If, like me, you use some of the relatively quieter summer months to tackle some learning you may be wondering how to improve your learning effectiveness.

I wrote, a short while ago, about two models to help us understand more about the learning process: http://kimtasso.com/boost-training-effectiveness-learning-theory-nutshell/ where I outlined Honey & Mumford’s learning styles and Gibb’s model of reflection.

At a recent coaching session, I recalled Kolb’s learning theory – which links to both the underlying Jungian basis of MBTI personality assessments (see http://kimtasso.com/creativity-2-creativity-personality-profiling/) as well as Honey and Mumford’s model.

What are Kolb’s learning styles?

David Kolb’s model uses a four stage cycle similar to Honey and Mumford’s pragmatist:

  1. Concrete Experience (CE) – like Activists
  2. Reflective Observation (RO) – like Reflectors
  3. Abstract Conceptualisation (AC) – like Theorists
  4. Active Experimentation (AE) – like Pragmatists

He also suggests that there are four learning styles:

  1. Diverging (CE/RO)
  2. Assimilating (AC/RO)
  3. Converging (AC/AE)
  4. Accommodating (CE/AE)

Kolb goes further to explain why people have different preferred styles of learning – based on how their progressed through development stages of acquisition (birth to adolescence), specialisation (schooling and adulthood) and integration (mid-career to later life).

He suggested that the various styles are on a processing continuum with people either feeling (Concrete Experience) or thinking (Abstract Conceptualisation) and doing (Active Experimentation) or watching (Reflective Observation).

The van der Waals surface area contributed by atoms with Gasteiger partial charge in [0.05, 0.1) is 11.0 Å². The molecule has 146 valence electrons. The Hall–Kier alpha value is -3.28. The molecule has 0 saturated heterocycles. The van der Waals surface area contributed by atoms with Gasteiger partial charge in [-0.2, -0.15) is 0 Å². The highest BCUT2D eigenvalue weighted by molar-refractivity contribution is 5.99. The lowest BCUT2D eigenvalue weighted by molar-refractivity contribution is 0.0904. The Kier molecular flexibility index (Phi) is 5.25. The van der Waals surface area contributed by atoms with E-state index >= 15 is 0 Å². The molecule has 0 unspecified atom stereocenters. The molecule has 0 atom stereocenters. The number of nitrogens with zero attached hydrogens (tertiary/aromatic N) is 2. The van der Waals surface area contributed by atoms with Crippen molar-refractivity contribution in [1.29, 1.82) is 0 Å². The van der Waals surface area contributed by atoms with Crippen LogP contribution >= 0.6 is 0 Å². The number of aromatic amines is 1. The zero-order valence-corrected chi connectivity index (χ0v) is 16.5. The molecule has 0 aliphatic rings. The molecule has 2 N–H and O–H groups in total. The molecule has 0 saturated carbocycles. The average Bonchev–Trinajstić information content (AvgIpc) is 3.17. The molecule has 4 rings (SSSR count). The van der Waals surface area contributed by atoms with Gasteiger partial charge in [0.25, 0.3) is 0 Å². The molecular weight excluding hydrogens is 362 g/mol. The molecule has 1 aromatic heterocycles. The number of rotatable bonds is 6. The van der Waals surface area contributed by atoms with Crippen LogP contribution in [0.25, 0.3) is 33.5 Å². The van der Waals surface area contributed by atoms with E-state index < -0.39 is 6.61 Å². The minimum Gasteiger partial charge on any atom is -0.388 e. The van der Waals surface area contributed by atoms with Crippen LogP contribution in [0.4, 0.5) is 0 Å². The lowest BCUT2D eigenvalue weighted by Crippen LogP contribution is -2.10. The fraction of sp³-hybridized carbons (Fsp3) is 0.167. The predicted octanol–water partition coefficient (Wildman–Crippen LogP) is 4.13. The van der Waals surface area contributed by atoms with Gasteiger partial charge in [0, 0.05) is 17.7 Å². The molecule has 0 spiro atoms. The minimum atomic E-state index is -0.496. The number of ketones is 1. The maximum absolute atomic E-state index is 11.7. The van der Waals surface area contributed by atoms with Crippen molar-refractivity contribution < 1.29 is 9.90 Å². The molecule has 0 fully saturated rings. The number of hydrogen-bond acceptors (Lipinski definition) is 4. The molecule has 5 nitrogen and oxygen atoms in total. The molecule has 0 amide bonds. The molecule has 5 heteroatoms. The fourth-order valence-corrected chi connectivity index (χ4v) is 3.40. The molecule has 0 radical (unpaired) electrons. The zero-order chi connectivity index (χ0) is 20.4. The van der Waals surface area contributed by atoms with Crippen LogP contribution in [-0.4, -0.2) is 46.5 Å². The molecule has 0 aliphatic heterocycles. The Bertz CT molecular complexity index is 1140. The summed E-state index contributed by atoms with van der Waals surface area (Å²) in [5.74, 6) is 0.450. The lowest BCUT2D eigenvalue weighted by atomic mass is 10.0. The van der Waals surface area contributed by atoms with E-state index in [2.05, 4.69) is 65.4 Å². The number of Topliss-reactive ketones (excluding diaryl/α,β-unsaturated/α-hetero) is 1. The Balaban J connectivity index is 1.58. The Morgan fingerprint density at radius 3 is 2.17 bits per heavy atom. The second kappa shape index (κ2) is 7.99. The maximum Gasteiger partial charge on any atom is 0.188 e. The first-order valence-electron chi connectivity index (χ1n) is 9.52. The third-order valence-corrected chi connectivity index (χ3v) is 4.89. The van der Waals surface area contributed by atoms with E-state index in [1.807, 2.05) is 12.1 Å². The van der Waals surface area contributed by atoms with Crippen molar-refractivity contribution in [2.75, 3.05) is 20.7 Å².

You might compare the different styles as follows:

Diverging Assimilating Converging Accommodating
What they do… Look at things from different perspectives Adopt a concise, logical approach Solve problems Set targets and actively try different ways to achieve an objective
Prefer… To watch.

To work in groups

Good clear explanation.

Reading, lectures, exploring models.

Tme to think

Technical tasks.

To make decisions by finding solutions to questions and problems

To work in teams
Best at… Viewing actual situations from several perspectives Understanding wide-ranging information Finding practical uses for ideas and theories Relying on intuition rather than logic
Perform best at… Generating ideas Organising information into a logical format Finding solutions to practical issues Hands-on activities
Likely to… Have broad cultural interests Have information, science or technology interests Have specialist and technology abilities Use others’ analysis to take a practical, experiential approach
Like… To gather information.

Receive personal feedback

Logically sound theories rather than approaches based on practical value Technical tasks and problems Roles requiring action and initiative
Interested in… People Ideas and concepts Experimenting with new ideas.

Working with practical applications

Teams and tasks

What does this mean in practice? 

As I explain to those people that I coach, it helps if you understand your preferred style of learning and develop strengths in the others as when you come to learn different things (for example, knowledge acquisition compared to developing new practical skills) you might learn more effectively in a different ways.

Consider how you approach a task (grasping experience – either watching or doing) and your emotional response to the experience (transforming experience – either thinking or feeling).

It also means that there may be value in considering learning styles when you build a team – in a similar way to using team personality assessments such as Belbin, relationship styles and Talent Dynamics.

If you are training others, it is important that you provide activities that allow people to experience, observe, develop their ideas and plan action. Or, more simply, they need opportunities to feel or think as well as do or watch.